On the third large plunge across the drifts the heavy wolf traps slung from the saddle horn slapped Wang Leather in the shoulder and the horse folded in the middle and started bucking hard. The first time the traps arced around they hit Pan in the midsection with an impact so hard blood spurted from his nose and ears. As the horse jumped a second time the heavy traps hit him in the stomach agian with as much force as the first time and before blacking out, he freed himself from the stirrups before the horse could drag Pan to his death.
The weather finally calmed, the thermometer began to plummet and Pan lay freezing to death in a pool of his own blood. Finally, Betty and Shag came with a horse pulling a travois, bucking through the hole in the drifts broken open by Wang on his return to the barn with a beaten up and empty saddle.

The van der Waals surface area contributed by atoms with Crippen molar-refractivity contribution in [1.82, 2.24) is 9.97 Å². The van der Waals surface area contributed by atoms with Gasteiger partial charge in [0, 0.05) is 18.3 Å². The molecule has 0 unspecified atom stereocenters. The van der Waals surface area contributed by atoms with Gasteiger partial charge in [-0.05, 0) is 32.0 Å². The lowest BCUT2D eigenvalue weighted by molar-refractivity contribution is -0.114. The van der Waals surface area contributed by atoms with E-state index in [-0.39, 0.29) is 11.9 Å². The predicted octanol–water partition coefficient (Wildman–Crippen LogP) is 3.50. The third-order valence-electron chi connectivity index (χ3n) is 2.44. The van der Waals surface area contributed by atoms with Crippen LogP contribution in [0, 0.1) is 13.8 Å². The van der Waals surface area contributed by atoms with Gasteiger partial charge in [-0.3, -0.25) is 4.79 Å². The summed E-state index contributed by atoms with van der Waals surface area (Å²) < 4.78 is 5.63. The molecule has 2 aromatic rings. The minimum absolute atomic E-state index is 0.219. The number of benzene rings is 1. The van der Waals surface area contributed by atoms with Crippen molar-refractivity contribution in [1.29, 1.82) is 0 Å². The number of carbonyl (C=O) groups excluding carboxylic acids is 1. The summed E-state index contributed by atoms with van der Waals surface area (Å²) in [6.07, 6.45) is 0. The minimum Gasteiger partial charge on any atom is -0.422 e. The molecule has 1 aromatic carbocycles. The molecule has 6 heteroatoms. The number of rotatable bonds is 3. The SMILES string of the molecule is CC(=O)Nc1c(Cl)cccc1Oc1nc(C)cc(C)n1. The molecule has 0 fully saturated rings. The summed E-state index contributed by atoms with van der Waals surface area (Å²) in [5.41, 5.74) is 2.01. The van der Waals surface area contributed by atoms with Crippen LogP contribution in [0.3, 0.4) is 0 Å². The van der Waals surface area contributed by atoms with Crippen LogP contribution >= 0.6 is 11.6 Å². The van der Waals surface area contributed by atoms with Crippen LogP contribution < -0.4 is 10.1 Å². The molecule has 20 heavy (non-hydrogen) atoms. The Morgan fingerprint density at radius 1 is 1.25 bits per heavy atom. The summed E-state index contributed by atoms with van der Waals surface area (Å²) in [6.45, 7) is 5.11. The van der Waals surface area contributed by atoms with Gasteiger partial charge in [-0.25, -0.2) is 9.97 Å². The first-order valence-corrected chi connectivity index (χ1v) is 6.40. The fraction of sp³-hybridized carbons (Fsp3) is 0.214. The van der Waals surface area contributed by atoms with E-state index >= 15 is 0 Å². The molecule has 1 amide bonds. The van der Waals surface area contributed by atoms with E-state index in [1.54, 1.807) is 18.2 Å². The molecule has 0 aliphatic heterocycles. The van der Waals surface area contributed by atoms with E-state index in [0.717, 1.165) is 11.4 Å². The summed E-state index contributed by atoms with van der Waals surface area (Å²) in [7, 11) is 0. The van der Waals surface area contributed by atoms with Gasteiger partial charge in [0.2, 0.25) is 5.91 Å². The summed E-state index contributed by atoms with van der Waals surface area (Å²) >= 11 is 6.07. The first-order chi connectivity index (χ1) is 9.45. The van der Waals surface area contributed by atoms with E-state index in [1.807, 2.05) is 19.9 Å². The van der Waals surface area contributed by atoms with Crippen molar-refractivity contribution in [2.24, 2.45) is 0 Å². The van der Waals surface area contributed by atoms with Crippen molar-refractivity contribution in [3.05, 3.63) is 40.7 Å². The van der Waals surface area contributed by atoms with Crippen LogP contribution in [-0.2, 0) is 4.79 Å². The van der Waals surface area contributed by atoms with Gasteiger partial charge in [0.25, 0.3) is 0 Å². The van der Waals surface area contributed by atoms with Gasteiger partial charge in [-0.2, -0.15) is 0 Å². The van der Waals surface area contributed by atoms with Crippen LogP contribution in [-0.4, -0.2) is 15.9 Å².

For ten days Pan lay at the ranch house in the gravest of danger, his stomach distended with blood, his hips and back a painful mess.
The weather finally cleared enough for Shag to ride the big stallion, Wang Leather around the Ulgatchez Mountains (then known as the Algaks) to where someone could call in a rescue plane on skiis to pick up Pan. Shag embarked on an incredibly heroic ride of seventy five miles to Anahim Lake over a little marked trail through deep snow, hard snow drifts, dark woods and across icy lakes in twenty four hours, more than half of that time in the dark of night.
When Pan finally arrived at hospital he was told that aside from internal injuries, his pelvis was split over an inch apart, the muscles had been torn from his hips, and if all went well, he might heal up well enough to walk in about nine months and someday he might actually ride a gentle horse. Of course Pan was having none of this.